We will also pursue additional support from the Charles G. Koch Foundation. They returned as a Heartland donor in 2011 with a contribution of $200,000. We expect to push up their level of support in 2012 and gain access to their network of philanthropists, if our focus continues to align with their interests. Other contributions will be pursued for this work, especially from corporations whose interests are threatened by climate policies.”
-Heartland Institute’s global warming denial machine is chiefly – and perhaps entirely – funded by one Anonymous donor:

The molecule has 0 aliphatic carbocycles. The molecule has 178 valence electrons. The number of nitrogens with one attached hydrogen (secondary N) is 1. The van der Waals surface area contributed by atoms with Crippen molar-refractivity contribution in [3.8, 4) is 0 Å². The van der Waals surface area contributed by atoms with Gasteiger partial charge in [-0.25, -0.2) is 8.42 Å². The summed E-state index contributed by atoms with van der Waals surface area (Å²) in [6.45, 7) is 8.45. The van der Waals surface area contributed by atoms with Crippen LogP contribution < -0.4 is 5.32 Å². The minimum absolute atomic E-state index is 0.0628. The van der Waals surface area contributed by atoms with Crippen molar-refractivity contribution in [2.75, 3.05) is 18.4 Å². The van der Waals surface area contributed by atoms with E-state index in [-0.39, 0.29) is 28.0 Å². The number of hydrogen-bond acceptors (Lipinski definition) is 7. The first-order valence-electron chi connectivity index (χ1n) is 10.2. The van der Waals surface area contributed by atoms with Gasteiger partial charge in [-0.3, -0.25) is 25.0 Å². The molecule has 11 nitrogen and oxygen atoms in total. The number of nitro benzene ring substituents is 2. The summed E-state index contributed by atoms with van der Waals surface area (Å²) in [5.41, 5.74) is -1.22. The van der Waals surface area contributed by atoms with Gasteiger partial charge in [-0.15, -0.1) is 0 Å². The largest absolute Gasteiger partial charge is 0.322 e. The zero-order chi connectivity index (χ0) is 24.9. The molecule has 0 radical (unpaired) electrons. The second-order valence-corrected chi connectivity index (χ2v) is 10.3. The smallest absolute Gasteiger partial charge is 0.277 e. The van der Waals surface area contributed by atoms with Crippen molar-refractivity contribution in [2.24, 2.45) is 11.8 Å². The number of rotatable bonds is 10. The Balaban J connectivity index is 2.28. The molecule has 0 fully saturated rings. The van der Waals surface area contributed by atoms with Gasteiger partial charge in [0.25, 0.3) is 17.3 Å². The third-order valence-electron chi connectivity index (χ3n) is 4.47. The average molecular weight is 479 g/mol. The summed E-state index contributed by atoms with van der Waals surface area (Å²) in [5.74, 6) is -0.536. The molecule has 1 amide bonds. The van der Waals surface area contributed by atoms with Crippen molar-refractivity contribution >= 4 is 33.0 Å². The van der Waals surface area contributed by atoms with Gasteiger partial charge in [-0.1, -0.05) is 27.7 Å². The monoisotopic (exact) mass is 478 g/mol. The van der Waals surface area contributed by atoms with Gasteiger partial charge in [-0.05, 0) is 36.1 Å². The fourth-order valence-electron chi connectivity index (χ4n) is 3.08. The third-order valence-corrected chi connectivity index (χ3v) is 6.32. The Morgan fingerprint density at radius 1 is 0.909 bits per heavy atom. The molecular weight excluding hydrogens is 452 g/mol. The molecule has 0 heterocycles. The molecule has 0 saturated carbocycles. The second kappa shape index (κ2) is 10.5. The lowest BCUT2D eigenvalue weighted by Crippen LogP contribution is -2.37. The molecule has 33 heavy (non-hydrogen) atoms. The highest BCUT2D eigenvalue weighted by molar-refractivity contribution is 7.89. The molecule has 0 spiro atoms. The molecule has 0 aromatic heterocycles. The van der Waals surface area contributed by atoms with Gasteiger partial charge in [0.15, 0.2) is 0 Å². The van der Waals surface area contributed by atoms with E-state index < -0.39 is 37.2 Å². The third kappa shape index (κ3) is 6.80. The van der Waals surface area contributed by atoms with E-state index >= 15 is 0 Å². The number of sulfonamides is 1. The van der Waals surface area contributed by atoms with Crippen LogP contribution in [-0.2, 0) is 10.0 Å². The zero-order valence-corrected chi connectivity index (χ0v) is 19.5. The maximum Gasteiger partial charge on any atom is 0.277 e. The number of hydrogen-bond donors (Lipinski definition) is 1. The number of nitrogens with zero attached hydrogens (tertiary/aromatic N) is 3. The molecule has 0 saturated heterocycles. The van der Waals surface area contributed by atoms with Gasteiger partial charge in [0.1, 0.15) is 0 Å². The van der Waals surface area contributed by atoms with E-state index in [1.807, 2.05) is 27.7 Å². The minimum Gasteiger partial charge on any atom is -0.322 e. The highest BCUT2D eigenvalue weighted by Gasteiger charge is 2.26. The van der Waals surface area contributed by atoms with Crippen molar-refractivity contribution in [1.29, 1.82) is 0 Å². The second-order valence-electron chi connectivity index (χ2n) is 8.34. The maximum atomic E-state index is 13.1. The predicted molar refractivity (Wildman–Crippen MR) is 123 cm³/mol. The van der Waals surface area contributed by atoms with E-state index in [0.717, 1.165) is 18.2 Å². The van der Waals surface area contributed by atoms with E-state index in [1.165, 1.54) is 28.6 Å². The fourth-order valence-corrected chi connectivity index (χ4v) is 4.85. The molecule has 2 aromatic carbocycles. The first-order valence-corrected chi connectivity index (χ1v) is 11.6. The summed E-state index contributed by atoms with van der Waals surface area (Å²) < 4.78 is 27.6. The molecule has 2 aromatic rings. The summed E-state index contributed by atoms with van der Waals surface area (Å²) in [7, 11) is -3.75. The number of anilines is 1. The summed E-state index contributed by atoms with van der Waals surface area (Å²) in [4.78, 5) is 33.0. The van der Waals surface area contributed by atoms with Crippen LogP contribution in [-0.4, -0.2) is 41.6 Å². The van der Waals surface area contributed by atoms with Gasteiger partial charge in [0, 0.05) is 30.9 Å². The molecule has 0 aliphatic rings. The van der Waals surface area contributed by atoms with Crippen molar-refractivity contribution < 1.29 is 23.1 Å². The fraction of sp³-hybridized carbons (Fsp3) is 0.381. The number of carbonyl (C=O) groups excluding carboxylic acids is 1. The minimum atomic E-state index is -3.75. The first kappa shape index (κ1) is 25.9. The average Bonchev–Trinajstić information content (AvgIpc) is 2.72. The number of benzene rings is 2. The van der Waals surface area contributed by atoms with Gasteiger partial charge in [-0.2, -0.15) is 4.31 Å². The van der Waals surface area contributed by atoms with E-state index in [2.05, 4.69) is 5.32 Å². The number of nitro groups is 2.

Our climate work is attractive to funders, especially our key Anonymous Donor (whose contribution dropped from $1,664,150 in 2010 to $979,000 in 2011 - about 20% of our total 2011 revenue). He has promised an increase in 2012…”
-Confirmation of exact amounts flowing to certain key climate contrarians.
funding for high-profile individuals who regularly and publicly counter the alarmist AGW message. At the moment, this funding goes primarily to Craig Idso ($11,600 per month), Fred Singer ($5,000 per month, plus expenses), Robert Carter ($1,667 per month), and a number of other individuals, but we will consider expanding it, if funding can be found.”

-As Brad Johnson reported today at ThinkProgress, confirmation that Heartland is working with David Wojick, a U.S. Energy Department contract worker and coal industry consultant, to develop a ‘Global Warming Curriculum for K-12 Schools.’